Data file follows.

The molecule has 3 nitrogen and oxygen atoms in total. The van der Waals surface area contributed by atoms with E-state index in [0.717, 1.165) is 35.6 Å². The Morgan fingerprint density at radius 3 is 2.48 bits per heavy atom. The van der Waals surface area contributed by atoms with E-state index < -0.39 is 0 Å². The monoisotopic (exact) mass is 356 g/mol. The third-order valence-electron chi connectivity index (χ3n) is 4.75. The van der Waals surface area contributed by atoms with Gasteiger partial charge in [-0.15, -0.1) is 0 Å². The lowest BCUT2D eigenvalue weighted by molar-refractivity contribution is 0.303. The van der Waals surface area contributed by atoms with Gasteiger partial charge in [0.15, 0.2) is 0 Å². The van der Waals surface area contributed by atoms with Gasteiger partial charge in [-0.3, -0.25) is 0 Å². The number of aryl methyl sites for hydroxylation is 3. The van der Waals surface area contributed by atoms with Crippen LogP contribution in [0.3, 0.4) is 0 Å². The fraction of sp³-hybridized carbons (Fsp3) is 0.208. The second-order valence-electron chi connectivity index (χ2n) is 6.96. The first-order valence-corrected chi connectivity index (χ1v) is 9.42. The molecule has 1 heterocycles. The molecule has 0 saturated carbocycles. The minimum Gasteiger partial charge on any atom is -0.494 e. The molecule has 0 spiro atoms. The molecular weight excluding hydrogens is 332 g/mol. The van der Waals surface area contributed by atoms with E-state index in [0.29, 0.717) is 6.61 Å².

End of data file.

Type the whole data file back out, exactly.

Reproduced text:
The molecule has 3 nitrogen and oxygen atoms in total. The van der Waals surface area contributed by atoms with E-state index in [0.717, 1.165) is 35.6 Å². The Morgan fingerprint density at radius 3 is 2.48 bits per heavy atom. The van der Waals surface area contributed by atoms with E-state index < -0.39 is 0 Å². The monoisotopic (exact) mass is 356 g/mol. The third-order valence-electron chi connectivity index (χ3n) is 4.75. The van der Waals surface area contributed by atoms with Gasteiger partial charge in [-0.15, -0.1) is 0 Å². The lowest BCUT2D eigenvalue weighted by molar-refractivity contribution is 0.303. The van der Waals surface area contributed by atoms with Gasteiger partial charge in [0.15, 0.2) is 0 Å². The van der Waals surface area contributed by atoms with Gasteiger partial charge in [-0.3, -0.25) is 0 Å². The number of aryl methyl sites for hydroxylation is 3. The van der Waals surface area contributed by atoms with Crippen LogP contribution in [0.3, 0.4) is 0 Å². The fraction of sp³-hybridized carbons (Fsp3) is 0.208. The second-order valence-electron chi connectivity index (χ2n) is 6.96. The first-order valence-corrected chi connectivity index (χ1v) is 9.42. The molecule has 1 heterocycles. The molecule has 0 saturated carbocycles. The minimum Gasteiger partial charge on any atom is -0.494 e. The molecule has 0 spiro atoms. The molecular weight excluding hydrogens is 332 g/mol. The van der Waals surface area contributed by atoms with E-state index in [0.29, 0.717) is 6.61 Å².